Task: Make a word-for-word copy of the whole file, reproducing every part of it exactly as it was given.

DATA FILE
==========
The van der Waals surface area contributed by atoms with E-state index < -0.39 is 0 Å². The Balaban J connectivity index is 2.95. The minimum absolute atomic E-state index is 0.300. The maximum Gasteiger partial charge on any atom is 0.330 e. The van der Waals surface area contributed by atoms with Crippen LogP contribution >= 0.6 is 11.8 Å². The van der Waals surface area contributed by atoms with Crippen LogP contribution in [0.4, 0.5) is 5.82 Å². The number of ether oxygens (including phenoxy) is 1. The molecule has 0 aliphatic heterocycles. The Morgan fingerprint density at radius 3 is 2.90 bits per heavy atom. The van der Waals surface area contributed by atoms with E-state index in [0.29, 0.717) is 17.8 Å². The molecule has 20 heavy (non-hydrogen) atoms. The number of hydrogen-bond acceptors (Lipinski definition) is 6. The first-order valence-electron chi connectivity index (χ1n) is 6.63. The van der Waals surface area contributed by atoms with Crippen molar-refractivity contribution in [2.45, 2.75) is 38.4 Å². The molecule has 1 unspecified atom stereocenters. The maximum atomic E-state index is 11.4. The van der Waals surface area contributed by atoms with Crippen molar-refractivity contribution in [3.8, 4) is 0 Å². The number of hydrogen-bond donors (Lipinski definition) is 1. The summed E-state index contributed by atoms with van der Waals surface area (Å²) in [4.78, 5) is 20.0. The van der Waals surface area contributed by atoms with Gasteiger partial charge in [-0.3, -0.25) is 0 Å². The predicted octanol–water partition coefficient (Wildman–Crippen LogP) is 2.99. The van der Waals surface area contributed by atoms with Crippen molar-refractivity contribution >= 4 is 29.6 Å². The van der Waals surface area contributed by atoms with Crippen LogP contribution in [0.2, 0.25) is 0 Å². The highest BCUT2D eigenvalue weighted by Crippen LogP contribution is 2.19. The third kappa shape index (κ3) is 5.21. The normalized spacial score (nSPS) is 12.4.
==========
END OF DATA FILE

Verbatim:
The van der Waals surface area contributed by atoms with E-state index < -0.39 is 0 Å². The Balaban J connectivity index is 2.95. The minimum absolute atomic E-state index is 0.300. The maximum Gasteiger partial charge on any atom is 0.330 e. The van der Waals surface area contributed by atoms with Crippen LogP contribution >= 0.6 is 11.8 Å². The van der Waals surface area contributed by atoms with Crippen LogP contribution in [0.4, 0.5) is 5.82 Å². The number of ether oxygens (including phenoxy) is 1. The molecule has 0 aliphatic heterocycles. The Morgan fingerprint density at radius 3 is 2.90 bits per heavy atom. The van der Waals surface area contributed by atoms with E-state index in [0.29, 0.717) is 17.8 Å². The molecule has 20 heavy (non-hydrogen) atoms. The number of hydrogen-bond acceptors (Lipinski definition) is 6. The first-order valence-electron chi connectivity index (χ1n) is 6.63. The van der Waals surface area contributed by atoms with Crippen molar-refractivity contribution in [2.45, 2.75) is 38.4 Å². The molecule has 1 unspecified atom stereocenters. The maximum atomic E-state index is 11.4. The van der Waals surface area contributed by atoms with Crippen molar-refractivity contribution in [3.8, 4) is 0 Å². The number of hydrogen-bond donors (Lipinski definition) is 1. The summed E-state index contributed by atoms with van der Waals surface area (Å²) in [4.78, 5) is 20.0. The van der Waals surface area contributed by atoms with Gasteiger partial charge in [-0.3, -0.25) is 0 Å². The predicted octanol–water partition coefficient (Wildman–Crippen LogP) is 2.99. The van der Waals surface area contributed by atoms with Crippen molar-refractivity contribution >= 4 is 29.6 Å². The van der Waals surface area contributed by atoms with Crippen LogP contribution in [0.2, 0.25) is 0 Å². The highest BCUT2D eigenvalue weighted by Crippen LogP contribution is 2.19. The third kappa shape index (κ3) is 5.21. The normalized spacial score (nSPS) is 12.4.